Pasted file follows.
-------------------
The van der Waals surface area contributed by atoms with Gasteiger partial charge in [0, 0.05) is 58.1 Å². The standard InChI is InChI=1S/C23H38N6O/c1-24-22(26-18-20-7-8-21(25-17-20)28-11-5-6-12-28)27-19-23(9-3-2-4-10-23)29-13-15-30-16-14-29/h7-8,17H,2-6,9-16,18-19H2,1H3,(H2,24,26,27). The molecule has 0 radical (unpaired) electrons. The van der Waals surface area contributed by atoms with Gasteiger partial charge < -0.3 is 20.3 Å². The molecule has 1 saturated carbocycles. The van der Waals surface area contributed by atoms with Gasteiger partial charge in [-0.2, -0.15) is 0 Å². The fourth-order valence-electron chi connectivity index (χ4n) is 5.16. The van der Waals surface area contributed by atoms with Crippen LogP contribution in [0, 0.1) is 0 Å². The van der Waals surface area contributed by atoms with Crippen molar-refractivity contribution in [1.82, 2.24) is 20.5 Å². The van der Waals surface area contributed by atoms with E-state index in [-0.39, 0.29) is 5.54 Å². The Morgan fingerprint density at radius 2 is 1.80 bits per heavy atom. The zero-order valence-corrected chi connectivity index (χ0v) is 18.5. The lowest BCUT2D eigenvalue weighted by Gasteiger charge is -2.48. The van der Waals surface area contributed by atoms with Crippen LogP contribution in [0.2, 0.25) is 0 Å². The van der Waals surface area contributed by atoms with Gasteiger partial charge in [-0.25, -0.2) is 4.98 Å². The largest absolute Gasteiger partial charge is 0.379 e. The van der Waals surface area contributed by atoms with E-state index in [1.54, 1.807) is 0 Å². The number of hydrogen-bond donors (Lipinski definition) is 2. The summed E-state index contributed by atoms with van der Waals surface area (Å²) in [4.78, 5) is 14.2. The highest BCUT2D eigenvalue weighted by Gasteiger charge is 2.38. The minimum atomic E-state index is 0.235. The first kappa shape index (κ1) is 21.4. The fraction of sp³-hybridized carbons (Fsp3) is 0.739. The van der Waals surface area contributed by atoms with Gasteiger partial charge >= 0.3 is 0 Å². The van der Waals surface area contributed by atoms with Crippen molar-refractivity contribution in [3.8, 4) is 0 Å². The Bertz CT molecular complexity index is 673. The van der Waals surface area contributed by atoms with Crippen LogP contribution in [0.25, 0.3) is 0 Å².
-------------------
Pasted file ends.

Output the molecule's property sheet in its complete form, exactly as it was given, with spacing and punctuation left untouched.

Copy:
The van der Waals surface area contributed by atoms with Gasteiger partial charge in [0, 0.05) is 58.1 Å². The standard InChI is InChI=1S/C23H38N6O/c1-24-22(26-18-20-7-8-21(25-17-20)28-11-5-6-12-28)27-19-23(9-3-2-4-10-23)29-13-15-30-16-14-29/h7-8,17H,2-6,9-16,18-19H2,1H3,(H2,24,26,27). The molecule has 0 radical (unpaired) electrons. The van der Waals surface area contributed by atoms with Gasteiger partial charge < -0.3 is 20.3 Å². The molecule has 1 saturated carbocycles. The van der Waals surface area contributed by atoms with Gasteiger partial charge in [-0.2, -0.15) is 0 Å². The fourth-order valence-electron chi connectivity index (χ4n) is 5.16. The van der Waals surface area contributed by atoms with Crippen LogP contribution in [0, 0.1) is 0 Å². The van der Waals surface area contributed by atoms with Crippen molar-refractivity contribution in [1.82, 2.24) is 20.5 Å². The van der Waals surface area contributed by atoms with E-state index in [-0.39, 0.29) is 5.54 Å². The Morgan fingerprint density at radius 2 is 1.80 bits per heavy atom. The zero-order valence-corrected chi connectivity index (χ0v) is 18.5. The lowest BCUT2D eigenvalue weighted by Gasteiger charge is -2.48. The van der Waals surface area contributed by atoms with Crippen LogP contribution in [0.2, 0.25) is 0 Å². The van der Waals surface area contributed by atoms with Gasteiger partial charge in [-0.25, -0.2) is 4.98 Å². The largest absolute Gasteiger partial charge is 0.379 e. The van der Waals surface area contributed by atoms with E-state index in [1.54, 1.807) is 0 Å². The number of hydrogen-bond donors (Lipinski definition) is 2. The summed E-state index contributed by atoms with van der Waals surface area (Å²) in [4.78, 5) is 14.2. The highest BCUT2D eigenvalue weighted by Gasteiger charge is 2.38. The minimum atomic E-state index is 0.235. The first kappa shape index (κ1) is 21.4. The fraction of sp³-hybridized carbons (Fsp3) is 0.739. The van der Waals surface area contributed by atoms with Gasteiger partial charge >= 0.3 is 0 Å². The van der Waals surface area contributed by atoms with Crippen molar-refractivity contribution in [3.8, 4) is 0 Å². The Bertz CT molecular complexity index is 673. The van der Waals surface area contributed by atoms with Crippen LogP contribution in [0.25, 0.3) is 0 Å².